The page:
I am pleased to have this opportunity to speak, because the matter we are debating today strikes me as a vital one.

As the Minister of Citizenship and Immigration has pointed out this morning, the most serious threat to privacy is the theft and misuse of a person's identity by another. Identity thefts cost Canadian society $2.5 billion annually, which is why I believe it is important to ask some questions about this.

In November 2002, the Minister of Citizenship and Immigration made a proposal. Without introducing any bill in the House of Commons, the minister wanted to open up a debate on the possibility of creating a national identity card.

Since the September 11, 2001 terrorist attacks on the United States, identity has taken on vital importance.

As far as citizenship and immigration are concerned, the Government of Canada has a commitment to ensure the safety and well-being of Canadians. In addition to legislation on immigration and the protection of refugees, which came into effect in the summer of 2002, we are now making progress toward enhanced border security.

What the minister is proposing is to consult Canadians in connection with a national identity card. The Standing Committee on Citizenship and Immigration is going to seek out Canadians' opinions on this and report the results back to the House.

For the moment, the government wishes to hear what Canadians have to say about a national identity card. In short, it is a matter of establishing a proper dialogue between the government and Canadians. In my opinion, such a debate is a very good thing. It is a demonstration of the healthy state of democracy in Canada.

If we enter into this debate with an open mind, privacy must remain a primary concern. Canada continues to play a lead role internationally in promoting human rights, in such forums as the United Nations, the Commonwealth and the Organization of American States. Domestically, the Canadian Charter of Rights and Freedoms guarantees everyone equal protection and equal benefits.

The Liberals have always been greatly concerned about protecting privacy as well as rights and freedoms. Let us not forget that we owe our Canadian Charter of Rights and Freedoms to the Liberals.

Many countries around the world already have a national identity card. This is not something the minister invented. France, Germany, Greece, Italy, Portugal and Spain all have them. Belgium recently announced that it would be using smart card technology for its national identity card, to protect the integrity of the document and to better protect personal information.

The lessons that we can learn from what countries like Belgium are doing is that new technologies, like biometrics, are able to better protect Canadians' privacy. In today's world, institutions and ideas are undergoing fundamental change.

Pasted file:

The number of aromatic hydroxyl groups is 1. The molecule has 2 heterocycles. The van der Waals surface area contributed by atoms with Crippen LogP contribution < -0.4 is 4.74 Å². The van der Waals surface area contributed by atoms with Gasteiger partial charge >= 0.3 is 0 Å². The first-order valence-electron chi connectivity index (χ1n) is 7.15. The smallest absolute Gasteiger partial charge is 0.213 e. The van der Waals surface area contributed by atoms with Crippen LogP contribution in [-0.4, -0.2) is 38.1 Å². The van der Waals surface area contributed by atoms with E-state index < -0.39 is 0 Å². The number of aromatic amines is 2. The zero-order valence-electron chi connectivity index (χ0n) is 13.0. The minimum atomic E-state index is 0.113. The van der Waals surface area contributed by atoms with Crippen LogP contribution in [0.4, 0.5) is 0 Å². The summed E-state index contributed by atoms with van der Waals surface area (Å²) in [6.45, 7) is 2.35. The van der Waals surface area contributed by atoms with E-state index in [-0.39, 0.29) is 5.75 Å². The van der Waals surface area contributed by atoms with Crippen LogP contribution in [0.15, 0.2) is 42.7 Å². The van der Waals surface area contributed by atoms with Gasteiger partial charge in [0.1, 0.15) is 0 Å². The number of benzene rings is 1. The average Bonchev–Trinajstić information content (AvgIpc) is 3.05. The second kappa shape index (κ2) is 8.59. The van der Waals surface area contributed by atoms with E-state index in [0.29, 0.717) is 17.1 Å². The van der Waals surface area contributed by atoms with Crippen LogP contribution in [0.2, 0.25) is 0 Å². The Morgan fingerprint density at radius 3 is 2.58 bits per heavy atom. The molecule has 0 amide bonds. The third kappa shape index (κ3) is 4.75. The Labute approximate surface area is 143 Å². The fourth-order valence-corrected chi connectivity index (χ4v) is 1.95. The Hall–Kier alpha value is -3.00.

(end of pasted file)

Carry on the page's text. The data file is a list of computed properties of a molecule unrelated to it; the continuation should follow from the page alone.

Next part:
We must ensure that Canadians do not lag behind. The technologies that will be used, if Canadians so desire, will provide for unique biometric identifiers like fingerprints, facial recognition and iris scans to control people's identity. The precision and effectiveness of these new techniques are very promising.

The security measures used when such cards are issued will allow a considerable degree of certainty. Why not use the latest technology, such as biometrics, to guarantee the integrity of these documents, while improving the protection of privacy at the same time?

It is important to make a list of the benefits and the drawbacks of a national identity card and it is important to find out what Canadians think about this. I would encourage all my colleagues in the House and all Canadians to reflect on this issue.

SupplyGovernment Orders

3:30 p.m.

Liberal

Hélène Scherrer Liberal Louis-Hébert, QC

Mr. Speaker, I am following the debate on a national identity card with great interest, all the more so because I had the opportunity to listen to some entrepreneurs from my riding talk about new technologies that could be used to make the biometric portion of such a card.

I am also very happy to learn that the Standing Committee on Immigration and Citizenship is now touring Canada to consult Canadians about this matter.

In our country, identification documentation is a shared responsibility. The federal government, through Citizenship and Immigration Canada, is responsible for issuing immigration and citizenship documents. The provincial governments are responsible for issuing birth and death certificates.

These documents are called primary documentation. They are used to obtain all kinds of other documents, such as passports, driver's licences, and health cards.

However, in reality, we know full well that none of these are specifically meant to be used as identification. Most of them, however, are commonly accepted and used as such. Just recently, my daughter told me that, to attend a basketball tournament in the United States, she only had to show her health card with a photo or her driver's licence.

We also know that these documents have security features that vary considerably and some can be easily reproduced. Consequently, numerous attempts have been made to use fraudulent cards.